Ontario's Liberal government embarked Friday on a costly climb-down from part of its plan to harmonize the provincial sales tax with the GST, promising rebates of up to $24,000 for all new-home buyers, even if they purchase a multi-million dollar mansion.

Originally, the rebates first announced in the March budget were to apply only to new homes costing $400,000 or less.

They were intended to offset the fact the new 13 per cent harmonized sales tax would apply to new homes, which are currently exempt from the eight per cent PST.

However, all new-home buyers will now qualify for the PST rebate on the first $400,000 of the purchase price, regardless of the final cost.

The change in the $1.1 billion rebate program will cost Ontario about $250 million a year, finance ministry officials said.

Ontario will blend its provincial sales tax with the five per cent GST into a single 13 per cent sales tax on July 1, 2010.

The Building Industry and Land Development Association called the changes "enlightened and responsive," while the Ontario Home Builders Association said it too was pleased with the new rebate policy.

"Is it perfect? No, there still is some more tax," said Home Builders president Frank Giannone in an interview.

"But I have to give the provincial government credit for a significant improvement over what we had with how the GST was applied."

Giannone said the industry struggled for years after the GST was introduced in 1989, and had feared sales would plummet again when the new harmonized sales tax is applied to new homes.

BILD and the Home Builders Association said the $400,000 threshold originally proposed for the rebates would have hurt middle-class purchasers in several Ontario cities, not just Toronto, where nearly half of new homes and condos sell above that price.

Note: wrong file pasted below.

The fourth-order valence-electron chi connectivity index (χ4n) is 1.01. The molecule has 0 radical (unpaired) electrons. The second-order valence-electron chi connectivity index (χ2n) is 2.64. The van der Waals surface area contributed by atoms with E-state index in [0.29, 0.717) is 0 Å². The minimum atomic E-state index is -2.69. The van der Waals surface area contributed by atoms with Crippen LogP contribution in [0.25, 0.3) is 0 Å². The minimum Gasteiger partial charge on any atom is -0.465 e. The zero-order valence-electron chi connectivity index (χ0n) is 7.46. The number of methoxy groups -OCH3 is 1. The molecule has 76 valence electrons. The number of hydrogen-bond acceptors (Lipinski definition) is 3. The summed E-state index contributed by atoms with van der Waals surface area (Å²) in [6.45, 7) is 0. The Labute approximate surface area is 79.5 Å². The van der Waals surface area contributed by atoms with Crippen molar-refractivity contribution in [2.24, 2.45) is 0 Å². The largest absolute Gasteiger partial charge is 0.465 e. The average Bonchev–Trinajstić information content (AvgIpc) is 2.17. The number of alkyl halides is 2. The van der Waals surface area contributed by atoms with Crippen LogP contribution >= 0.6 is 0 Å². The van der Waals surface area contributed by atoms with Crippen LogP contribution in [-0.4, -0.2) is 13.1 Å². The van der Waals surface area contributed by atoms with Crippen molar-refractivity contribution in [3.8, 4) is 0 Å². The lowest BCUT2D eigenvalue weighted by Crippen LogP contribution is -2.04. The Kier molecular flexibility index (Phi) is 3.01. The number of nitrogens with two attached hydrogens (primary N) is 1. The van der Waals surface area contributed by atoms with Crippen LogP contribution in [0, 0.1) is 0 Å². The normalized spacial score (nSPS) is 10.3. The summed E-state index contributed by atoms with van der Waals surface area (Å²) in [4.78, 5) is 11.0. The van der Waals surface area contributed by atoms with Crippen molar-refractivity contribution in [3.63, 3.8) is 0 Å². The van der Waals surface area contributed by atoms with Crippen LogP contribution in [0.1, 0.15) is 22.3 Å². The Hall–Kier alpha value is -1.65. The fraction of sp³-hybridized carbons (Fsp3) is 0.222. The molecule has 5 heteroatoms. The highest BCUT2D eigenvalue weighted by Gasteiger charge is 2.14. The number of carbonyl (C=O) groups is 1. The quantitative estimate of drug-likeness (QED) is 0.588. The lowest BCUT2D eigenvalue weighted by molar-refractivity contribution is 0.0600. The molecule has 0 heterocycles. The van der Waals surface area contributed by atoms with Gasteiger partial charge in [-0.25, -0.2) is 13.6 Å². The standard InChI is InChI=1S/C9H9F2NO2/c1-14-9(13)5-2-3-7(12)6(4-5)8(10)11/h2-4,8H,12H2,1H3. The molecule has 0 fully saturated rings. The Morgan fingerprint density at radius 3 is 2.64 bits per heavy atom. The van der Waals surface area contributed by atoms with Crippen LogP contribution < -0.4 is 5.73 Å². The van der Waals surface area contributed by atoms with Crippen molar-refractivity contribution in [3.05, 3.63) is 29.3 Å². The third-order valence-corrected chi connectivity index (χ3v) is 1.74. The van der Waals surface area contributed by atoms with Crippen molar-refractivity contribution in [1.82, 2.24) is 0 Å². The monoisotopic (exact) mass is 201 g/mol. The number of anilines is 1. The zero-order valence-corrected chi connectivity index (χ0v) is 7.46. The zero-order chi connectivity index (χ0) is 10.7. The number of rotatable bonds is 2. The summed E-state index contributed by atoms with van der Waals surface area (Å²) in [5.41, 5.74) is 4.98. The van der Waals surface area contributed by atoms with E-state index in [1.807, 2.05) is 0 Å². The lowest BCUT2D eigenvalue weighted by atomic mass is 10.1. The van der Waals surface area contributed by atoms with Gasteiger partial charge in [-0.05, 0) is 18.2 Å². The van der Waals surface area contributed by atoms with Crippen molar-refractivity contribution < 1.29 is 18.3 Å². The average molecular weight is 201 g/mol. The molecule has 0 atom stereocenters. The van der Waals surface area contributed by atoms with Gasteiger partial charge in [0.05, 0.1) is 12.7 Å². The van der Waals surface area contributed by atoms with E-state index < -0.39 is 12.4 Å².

"It's great the government recognized that impact not only on Toronto, but Ottawa, London and Kitchener-Waterloo also had the same issues," said Giannone.

The Ontario Chamber of Commerce also welcomed the change in the rebate program for new homes, saying it will "help ensure Ontario reaps the benefits of a value-added tax on consumption, while mitigating the impacts on consumers."

New Democrat finance critic Michael Prue said limiting the rebates to homes costing under $400,000 was "dumb from the beginning" and would have hurt already slumping sales of new homes.

"The home builders lobby was absolutely successful, and they should have been," Prue said in an interview.

"For them to back down after all this time just shows how wrong-headed the policy was in the first place. "

The Progressive Conservatives said the about-face was proof Premier Dalton McGuinty didn't properly think through the ramifications of tax harmonization, and predicted there will be more climb-downs on the new sales tax to offer more rebates or exemptions.

"I think they're going to be forced to do it and that's the worst possible way to govern," said interim Opposition Leader Bob Runciman.

"They should step back and take a fresh look at this and understand what the impacts are going to be, especially in the midst of a recession."

The province also proposed a rebate for new residential rental properties in an effort to generate more affordable rental units.

People who purchase condominiums or apartment units to rent out would be eligible for the rebates.